EURYKA and UOC invite applications for the upcoming Summer School on “Youth Political Participation in Times of Inequalities” which will be held in Florence (Italy) in July 2018, from Monday 17th to Saturday 22nd.
We are pleased to announce that the call for applications is now open for the Summer School on Youth Political Participation in Times of Inequalities, sponsored by the Reinventing Democracy in Europe: Youth Doing Politics in Times of Increasing Inequalities project (EURYKA). The Summer School will take place in Florence, Italy, from the 17th to the 22th of July 2018 and will open to 20 graduate students as well as early career researchers throughout Europe and beyond with a specialized interest in youth participation and democracy, in different fields of study and methodological traditions, including political science, political sociology, political communication, political anthropology and sociology. It will address fundamental issues such as:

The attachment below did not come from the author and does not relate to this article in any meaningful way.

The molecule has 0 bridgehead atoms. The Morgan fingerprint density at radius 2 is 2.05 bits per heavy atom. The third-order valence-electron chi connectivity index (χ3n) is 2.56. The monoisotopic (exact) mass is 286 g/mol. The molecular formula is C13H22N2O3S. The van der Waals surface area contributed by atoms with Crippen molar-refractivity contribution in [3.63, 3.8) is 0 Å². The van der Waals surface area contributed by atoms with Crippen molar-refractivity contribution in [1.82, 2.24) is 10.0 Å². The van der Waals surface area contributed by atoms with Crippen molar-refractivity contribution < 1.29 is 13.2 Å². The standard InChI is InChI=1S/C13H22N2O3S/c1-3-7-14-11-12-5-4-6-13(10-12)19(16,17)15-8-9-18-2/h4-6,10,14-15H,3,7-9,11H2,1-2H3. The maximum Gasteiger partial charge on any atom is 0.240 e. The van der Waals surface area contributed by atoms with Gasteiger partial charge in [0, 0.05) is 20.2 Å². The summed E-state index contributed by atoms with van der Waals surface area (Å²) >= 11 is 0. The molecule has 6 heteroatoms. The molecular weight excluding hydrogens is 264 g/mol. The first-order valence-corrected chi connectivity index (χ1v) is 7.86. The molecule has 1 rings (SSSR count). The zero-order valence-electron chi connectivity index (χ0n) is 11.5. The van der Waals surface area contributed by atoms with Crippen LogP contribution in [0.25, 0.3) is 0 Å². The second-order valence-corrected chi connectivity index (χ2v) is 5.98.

The Summer School will bring together young scholars and more established academics interested in these issues through an intensive curriculum of lectures with established scholars and workshops with young activists. From the 19th to the 22nd of July 2018, in parallel to the Summer School, European Alternatives will hold a Democracy Campus for activists. The campus will promote the emergence of transnational political and cultural forms of activism through workshops, masterclasses, seminars and performances. It will deal with issues ranging from precarity, to municipalism, to new media and artistic strategies, and will address questions of how activism can influence institutions and build democracy across borders. All the Democracy Campus events will be open to Summer School participants and there will be co-organized events.
The Summer School will include four keynote speeches. Confirmed keynote speakers are:
The Summer School will take place in Florence and will last 6 teaching days, from the 17th to the 22th of July 2018.
Applicants should email a cover letter (i.e. two pages) in which they explain how their research is in line with the topic covered by the Summer School, a 500-‐word abstract of a proposed academic paper, and a curriculum vitae to firstname.lastname@example.org. The deadline for applications is the 18th of December 2017.
Applicants will be informed of the outcome by email no later than 30th of January 2018. Those offered places must confirm their participation within 10 days, after which places may be offered to applicants on the reserve list.